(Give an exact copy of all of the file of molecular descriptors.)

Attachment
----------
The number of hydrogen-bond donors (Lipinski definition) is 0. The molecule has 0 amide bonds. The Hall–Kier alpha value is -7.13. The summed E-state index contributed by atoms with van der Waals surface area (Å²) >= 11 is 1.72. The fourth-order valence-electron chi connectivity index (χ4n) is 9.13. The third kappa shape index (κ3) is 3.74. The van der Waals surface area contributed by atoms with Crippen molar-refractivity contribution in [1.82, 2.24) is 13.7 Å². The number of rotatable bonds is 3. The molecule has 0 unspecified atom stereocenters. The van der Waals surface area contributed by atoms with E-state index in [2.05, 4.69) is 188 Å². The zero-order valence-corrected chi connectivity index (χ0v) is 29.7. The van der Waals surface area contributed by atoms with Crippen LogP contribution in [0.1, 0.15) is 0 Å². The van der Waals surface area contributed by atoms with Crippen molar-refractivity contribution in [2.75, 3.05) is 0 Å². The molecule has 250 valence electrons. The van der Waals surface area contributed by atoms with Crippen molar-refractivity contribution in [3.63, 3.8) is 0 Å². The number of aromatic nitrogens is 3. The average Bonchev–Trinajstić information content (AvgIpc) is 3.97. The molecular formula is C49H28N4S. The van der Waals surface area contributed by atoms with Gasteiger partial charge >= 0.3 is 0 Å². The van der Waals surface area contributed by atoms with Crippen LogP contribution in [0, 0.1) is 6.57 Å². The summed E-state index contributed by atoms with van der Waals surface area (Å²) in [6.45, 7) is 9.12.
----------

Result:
The number of hydrogen-bond donors (Lipinski definition) is 0. The molecule has 0 amide bonds. The Hall–Kier alpha value is -7.13. The summed E-state index contributed by atoms with van der Waals surface area (Å²) >= 11 is 1.72. The fourth-order valence-electron chi connectivity index (χ4n) is 9.13. The third kappa shape index (κ3) is 3.74. The van der Waals surface area contributed by atoms with Crippen molar-refractivity contribution in [1.82, 2.24) is 13.7 Å². The number of rotatable bonds is 3. The molecule has 0 unspecified atom stereocenters. The van der Waals surface area contributed by atoms with E-state index in [2.05, 4.69) is 188 Å². The zero-order valence-corrected chi connectivity index (χ0v) is 29.7. The van der Waals surface area contributed by atoms with Crippen LogP contribution in [0.1, 0.15) is 0 Å². The van der Waals surface area contributed by atoms with Crippen molar-refractivity contribution in [2.75, 3.05) is 0 Å². The molecule has 250 valence electrons. The van der Waals surface area contributed by atoms with Crippen molar-refractivity contribution in [3.63, 3.8) is 0 Å². The number of aromatic nitrogens is 3. The average Bonchev–Trinajstić information content (AvgIpc) is 3.97. The molecular formula is C49H28N4S. The van der Waals surface area contributed by atoms with Gasteiger partial charge >= 0.3 is 0 Å². The van der Waals surface area contributed by atoms with Crippen LogP contribution in [0, 0.1) is 6.57 Å². The summed E-state index contributed by atoms with van der Waals surface area (Å²) in [6.45, 7) is 9.12.